2. We were also persuaded RCW 46.63.020 was exhaustive because the legislature continued to amend the list, suggesting if something new is to be added it is for the legislature to decide. Similarly, the legislature amended RCW 9.94A.411(2) with additional “Crimes Against Persons.” In 2006 the legislature amended RCW 9.94A.411(2) to include identity theft as a crime against persons. See Laws of 2006, ch. 271 (House Bill 1966).
3. Also, during oral argument, the State pressed its argument that RCW 9.94A.411(2) was drafted to provide prosecutorial guidelines, and when considering whether to prosecute “Crimes Against Persons,” the prosecutor must also consider “attempt.” But what RCW 9.94A.411(2) means in the context of prosecutorial guidelines is not before us. Rather, we address only whether the trial court had statutory authorization to punish Leach with community custody. In the context of sentencing, RCW 9.94A.411(2) is an exclusive list of Crimes Against Persons that does not include “attempt.”
4. Leach was not sentenced to community custody under RCW 9.94A.545 because it applies only to confinement sentences of one year or less.
5. DOC argues attempted second degree assault would be included under RCW 9.94A.545. But it is not clear when the legislature says “or an attempt, conspiracy, or solicitation to commit such a crime” whether it refers to the entire list or only to a “felony violation of chapter 69.50 or 69.52 RCW.” If attempt applies to the entire list, then it should be its own element in the series and separated by a comma. Thus it seems only attempts to commit a crime as defined by either chapter 69.50 RCW or chapter 69.52 RCW can qualify a defendant for community custody under RCW 9.94A.545.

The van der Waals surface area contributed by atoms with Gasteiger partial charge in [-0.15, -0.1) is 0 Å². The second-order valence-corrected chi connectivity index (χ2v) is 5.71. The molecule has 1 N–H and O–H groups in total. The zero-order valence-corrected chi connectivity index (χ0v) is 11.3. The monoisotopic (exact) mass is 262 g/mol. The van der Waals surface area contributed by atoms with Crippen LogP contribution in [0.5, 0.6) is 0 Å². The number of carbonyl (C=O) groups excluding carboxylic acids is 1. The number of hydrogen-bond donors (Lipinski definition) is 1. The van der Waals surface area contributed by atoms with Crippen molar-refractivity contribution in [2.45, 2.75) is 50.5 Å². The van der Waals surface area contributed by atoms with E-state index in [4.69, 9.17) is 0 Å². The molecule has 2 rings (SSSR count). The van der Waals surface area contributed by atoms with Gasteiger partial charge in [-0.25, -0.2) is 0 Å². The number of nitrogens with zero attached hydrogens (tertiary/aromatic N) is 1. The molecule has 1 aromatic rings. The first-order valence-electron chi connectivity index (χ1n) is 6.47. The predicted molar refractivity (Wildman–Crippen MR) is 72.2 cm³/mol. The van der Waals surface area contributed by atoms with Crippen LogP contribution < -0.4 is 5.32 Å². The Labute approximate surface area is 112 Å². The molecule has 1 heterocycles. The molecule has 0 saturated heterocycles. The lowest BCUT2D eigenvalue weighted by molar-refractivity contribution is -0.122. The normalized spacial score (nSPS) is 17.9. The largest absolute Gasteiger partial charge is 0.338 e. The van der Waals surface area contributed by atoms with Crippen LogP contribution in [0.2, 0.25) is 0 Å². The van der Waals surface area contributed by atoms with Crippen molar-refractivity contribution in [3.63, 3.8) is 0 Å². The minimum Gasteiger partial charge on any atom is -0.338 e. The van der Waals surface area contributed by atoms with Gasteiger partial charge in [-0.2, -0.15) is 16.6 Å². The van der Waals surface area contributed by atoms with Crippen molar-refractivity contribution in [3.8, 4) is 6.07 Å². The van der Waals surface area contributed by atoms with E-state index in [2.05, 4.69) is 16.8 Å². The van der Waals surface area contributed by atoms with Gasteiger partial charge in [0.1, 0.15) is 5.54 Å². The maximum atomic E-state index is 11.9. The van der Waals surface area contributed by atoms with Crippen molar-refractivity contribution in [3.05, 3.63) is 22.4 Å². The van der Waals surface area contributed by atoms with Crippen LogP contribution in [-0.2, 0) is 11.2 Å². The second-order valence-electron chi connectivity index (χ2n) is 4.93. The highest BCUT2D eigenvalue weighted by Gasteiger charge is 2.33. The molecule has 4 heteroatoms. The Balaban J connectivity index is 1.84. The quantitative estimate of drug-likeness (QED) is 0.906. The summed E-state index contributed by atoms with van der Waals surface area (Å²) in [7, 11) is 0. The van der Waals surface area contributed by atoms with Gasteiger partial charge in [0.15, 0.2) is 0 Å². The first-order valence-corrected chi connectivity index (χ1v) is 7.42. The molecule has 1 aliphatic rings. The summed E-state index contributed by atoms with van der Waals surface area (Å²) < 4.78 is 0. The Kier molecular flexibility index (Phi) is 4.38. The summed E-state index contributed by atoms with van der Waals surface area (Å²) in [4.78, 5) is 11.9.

6. Similarly a “[s]ex offense” is defined by RCW 9.94A.030(42)(a)(iv) as, among other things, “A felony that is, under chapter 9A.28 RCW, a criminal attempt, criminal solicitation, or criminal conspiracy to commit such crimes.” Sex offenses, as well as violent offenses and Crimes Against Persons, require a community custody sentence.
WE CONCUR: GERRY L. ALEXANDER, Chief Justice, and TOM CHAMBERS, CHARLES W. JOHNSON, SUSAN OWENS, BARBARA A. MADSEN, MARY E. FAIRHURST, JAMES M. JOHNSON and BOBBE J. BRIDGE, Justices.
Response sent, thank you
Docket No: No. 79432-4.
Decided: August 02, 2007
Court: Supreme Court of Washington,En Banc.